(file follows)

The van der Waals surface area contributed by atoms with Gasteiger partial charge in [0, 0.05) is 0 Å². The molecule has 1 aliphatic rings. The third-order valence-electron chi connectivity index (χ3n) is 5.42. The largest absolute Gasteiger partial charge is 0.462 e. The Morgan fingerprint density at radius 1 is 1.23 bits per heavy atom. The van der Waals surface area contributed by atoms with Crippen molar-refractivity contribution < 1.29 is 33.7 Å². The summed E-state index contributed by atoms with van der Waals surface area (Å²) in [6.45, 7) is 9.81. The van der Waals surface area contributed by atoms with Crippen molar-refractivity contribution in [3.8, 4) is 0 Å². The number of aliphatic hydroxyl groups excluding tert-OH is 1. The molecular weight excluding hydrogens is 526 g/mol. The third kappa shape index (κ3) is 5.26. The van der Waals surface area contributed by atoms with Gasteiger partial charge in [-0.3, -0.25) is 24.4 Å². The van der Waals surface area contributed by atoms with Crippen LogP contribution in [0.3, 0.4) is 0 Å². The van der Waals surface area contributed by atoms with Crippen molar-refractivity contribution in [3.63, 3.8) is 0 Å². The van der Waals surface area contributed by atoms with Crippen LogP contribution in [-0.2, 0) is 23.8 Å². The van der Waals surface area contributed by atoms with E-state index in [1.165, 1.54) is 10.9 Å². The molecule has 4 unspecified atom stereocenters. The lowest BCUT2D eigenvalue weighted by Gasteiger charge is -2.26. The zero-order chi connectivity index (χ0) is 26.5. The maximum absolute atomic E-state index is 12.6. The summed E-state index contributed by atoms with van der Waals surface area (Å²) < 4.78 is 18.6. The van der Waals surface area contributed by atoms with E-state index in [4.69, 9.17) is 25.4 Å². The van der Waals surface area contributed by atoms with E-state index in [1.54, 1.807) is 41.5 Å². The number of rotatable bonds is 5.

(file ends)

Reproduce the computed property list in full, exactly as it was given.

The van der Waals surface area contributed by atoms with Gasteiger partial charge in [0, 0.05) is 0 Å². The molecule has 1 aliphatic rings. The third-order valence-electron chi connectivity index (χ3n) is 5.42. The largest absolute Gasteiger partial charge is 0.462 e. The Morgan fingerprint density at radius 1 is 1.23 bits per heavy atom. The van der Waals surface area contributed by atoms with Crippen molar-refractivity contribution < 1.29 is 33.7 Å². The summed E-state index contributed by atoms with van der Waals surface area (Å²) in [6.45, 7) is 9.81. The van der Waals surface area contributed by atoms with Crippen molar-refractivity contribution in [3.8, 4) is 0 Å². The number of aliphatic hydroxyl groups excluding tert-OH is 1. The molecular weight excluding hydrogens is 526 g/mol. The third kappa shape index (κ3) is 5.26. The van der Waals surface area contributed by atoms with Gasteiger partial charge in [-0.3, -0.25) is 24.4 Å². The van der Waals surface area contributed by atoms with Crippen LogP contribution in [0.3, 0.4) is 0 Å². The van der Waals surface area contributed by atoms with Crippen molar-refractivity contribution in [3.63, 3.8) is 0 Å². The van der Waals surface area contributed by atoms with Crippen LogP contribution in [-0.2, 0) is 23.8 Å². The van der Waals surface area contributed by atoms with E-state index in [1.165, 1.54) is 10.9 Å². The molecule has 4 unspecified atom stereocenters. The lowest BCUT2D eigenvalue weighted by Gasteiger charge is -2.26. The zero-order chi connectivity index (χ0) is 26.5. The maximum absolute atomic E-state index is 12.6. The summed E-state index contributed by atoms with van der Waals surface area (Å²) < 4.78 is 18.6. The van der Waals surface area contributed by atoms with E-state index in [4.69, 9.17) is 25.4 Å². The van der Waals surface area contributed by atoms with E-state index in [1.54, 1.807) is 41.5 Å². The number of rotatable bonds is 5.